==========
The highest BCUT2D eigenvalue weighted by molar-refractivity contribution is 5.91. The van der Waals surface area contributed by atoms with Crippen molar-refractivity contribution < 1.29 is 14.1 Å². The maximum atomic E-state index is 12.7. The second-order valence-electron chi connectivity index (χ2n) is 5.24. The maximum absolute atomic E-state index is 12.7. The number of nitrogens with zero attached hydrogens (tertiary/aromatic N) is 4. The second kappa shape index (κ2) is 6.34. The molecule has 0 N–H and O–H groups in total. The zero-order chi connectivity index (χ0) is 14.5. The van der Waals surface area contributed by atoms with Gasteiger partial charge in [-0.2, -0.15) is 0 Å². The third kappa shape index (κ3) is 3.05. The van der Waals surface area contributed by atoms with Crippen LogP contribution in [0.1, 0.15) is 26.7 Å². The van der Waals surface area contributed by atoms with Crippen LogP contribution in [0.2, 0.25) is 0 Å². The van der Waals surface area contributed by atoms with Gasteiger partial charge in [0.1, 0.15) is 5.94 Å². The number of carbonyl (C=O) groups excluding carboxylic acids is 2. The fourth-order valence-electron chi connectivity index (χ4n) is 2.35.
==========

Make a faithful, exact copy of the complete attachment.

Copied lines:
The highest BCUT2D eigenvalue weighted by molar-refractivity contribution is 5.91. The van der Waals surface area contributed by atoms with Crippen molar-refractivity contribution < 1.29 is 14.1 Å². The maximum atomic E-state index is 12.7. The second-order valence-electron chi connectivity index (χ2n) is 5.24. The maximum absolute atomic E-state index is 12.7. The number of nitrogens with zero attached hydrogens (tertiary/aromatic N) is 4. The second kappa shape index (κ2) is 6.34. The molecule has 0 N–H and O–H groups in total. The zero-order chi connectivity index (χ0) is 14.5. The van der Waals surface area contributed by atoms with Gasteiger partial charge in [-0.2, -0.15) is 0 Å². The third kappa shape index (κ3) is 3.05. The van der Waals surface area contributed by atoms with Crippen LogP contribution in [0.1, 0.15) is 26.7 Å². The van der Waals surface area contributed by atoms with Crippen LogP contribution in [0.2, 0.25) is 0 Å². The van der Waals surface area contributed by atoms with Gasteiger partial charge in [0.1, 0.15) is 5.94 Å². The number of carbonyl (C=O) groups excluding carboxylic acids is 2. The fourth-order valence-electron chi connectivity index (χ4n) is 2.35.